to reciprocate good and evil, appears on a comparison of our different
feelings towards animate and inanimate causes of pleasure and pain;
there being towards inanimate objects no desire of reciprocation. To a
first objection, that the violent sentiments, arising upon actions done
to ourselves, should not get the temperate designation of moral
approbation and disapprobation, he replies, that such extremes as the
passions of gratitude and resentment must yet be identified in their
origin with our cooler feelings, when we are mere spectators or actors.
A second objection, that the epithet _moral_ is inapplicable to
sentiments involving purely personal feeling, and destitute of
sympathy, he answers, by remarking that the word _moral_, in
philosophy, should not eulogistically be opposed to _immoral_, but
should be held as neutral, and to mean 'relating to conduct, whatever
that conduct may be.' He closes the first head with the observation,
that in savage life the violent desire of reciprocation is best seen;
generally, however, as he gives instances to show, in the form of
revenge and reciprocation of evil.

In the second place, he considers our feelings when we are spectators
of actions done to others by others. These form the largest class of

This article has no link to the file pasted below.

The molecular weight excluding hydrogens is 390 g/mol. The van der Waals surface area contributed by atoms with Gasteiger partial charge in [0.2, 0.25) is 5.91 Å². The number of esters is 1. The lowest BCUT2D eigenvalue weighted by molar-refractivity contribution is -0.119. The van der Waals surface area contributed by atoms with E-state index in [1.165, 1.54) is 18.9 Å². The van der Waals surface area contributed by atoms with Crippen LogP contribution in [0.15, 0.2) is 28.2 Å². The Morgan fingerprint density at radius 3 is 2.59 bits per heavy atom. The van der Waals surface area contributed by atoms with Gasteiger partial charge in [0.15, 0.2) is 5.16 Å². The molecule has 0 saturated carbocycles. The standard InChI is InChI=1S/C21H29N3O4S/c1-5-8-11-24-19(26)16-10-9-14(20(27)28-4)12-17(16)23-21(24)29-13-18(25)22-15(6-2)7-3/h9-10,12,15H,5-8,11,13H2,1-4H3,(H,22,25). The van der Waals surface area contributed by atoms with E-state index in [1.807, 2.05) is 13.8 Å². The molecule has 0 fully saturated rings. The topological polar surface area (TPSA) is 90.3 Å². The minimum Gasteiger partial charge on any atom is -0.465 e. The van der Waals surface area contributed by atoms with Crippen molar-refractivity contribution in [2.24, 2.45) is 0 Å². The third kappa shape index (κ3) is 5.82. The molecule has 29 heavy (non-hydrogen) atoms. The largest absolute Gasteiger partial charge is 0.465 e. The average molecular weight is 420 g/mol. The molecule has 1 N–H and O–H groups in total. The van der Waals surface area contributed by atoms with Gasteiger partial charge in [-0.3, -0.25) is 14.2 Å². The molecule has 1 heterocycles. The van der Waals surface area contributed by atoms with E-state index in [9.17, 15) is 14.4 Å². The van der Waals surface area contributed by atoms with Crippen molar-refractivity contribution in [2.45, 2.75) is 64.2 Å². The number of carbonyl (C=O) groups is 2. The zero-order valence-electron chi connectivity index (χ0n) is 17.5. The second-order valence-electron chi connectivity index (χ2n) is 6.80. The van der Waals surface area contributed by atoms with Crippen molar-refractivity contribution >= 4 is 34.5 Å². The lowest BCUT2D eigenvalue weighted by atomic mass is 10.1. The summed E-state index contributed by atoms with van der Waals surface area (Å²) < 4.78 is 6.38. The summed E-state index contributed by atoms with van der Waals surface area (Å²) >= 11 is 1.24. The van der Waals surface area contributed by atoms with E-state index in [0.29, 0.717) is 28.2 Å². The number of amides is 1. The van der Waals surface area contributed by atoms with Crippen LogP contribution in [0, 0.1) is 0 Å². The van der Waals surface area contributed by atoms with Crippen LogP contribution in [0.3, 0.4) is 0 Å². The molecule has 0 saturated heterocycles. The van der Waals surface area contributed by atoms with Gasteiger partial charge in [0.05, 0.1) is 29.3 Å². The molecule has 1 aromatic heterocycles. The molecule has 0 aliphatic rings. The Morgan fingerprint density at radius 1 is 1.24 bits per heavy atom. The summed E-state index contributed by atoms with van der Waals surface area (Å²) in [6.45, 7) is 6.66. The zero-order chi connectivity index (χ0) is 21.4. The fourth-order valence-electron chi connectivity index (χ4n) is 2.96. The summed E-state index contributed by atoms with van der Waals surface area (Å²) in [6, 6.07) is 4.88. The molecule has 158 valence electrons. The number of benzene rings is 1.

actions, but to us they have a meaning, for the most part at least,
only as they have an analogy to actions done to ourselves. The variety
of the resulting feelings, generally less intense than when we are the
subjects of the actions, is illustrated first by supposing the persons
affected to be those we love; in this case, the feelings are analogous
to those already mentioned, and they may be even more intense than when
we ourselves are personally affected. If those affected are indifferent
to us, our feelings are less intense, but we are still led to feel as
before, from a natural sympathy with other men's pains and
pleasures--always supposing the sympathy is not (as often happens)
otherwise counteracted or superseded; and also from the influence of
association, if that, too, happen not to be countervailed. Of sympathy
for human beings in general, he remarks that a certain measure of
civilization seems required to bring it properly out, and he cites
instances to prove how much it is wanting in savages. In a third case,
where the persons affected are supposed to be those we hate, we are
displeased when they are made to rejoice, and pleased when they suffer,
unless we are overcome by our habitual associations with good and evil
actions. Such associations weigh least with rude and savage peoples,
but even the most civilized nations disregard them in times of war.

He takes up, in the third place, actions done by ourselves to others.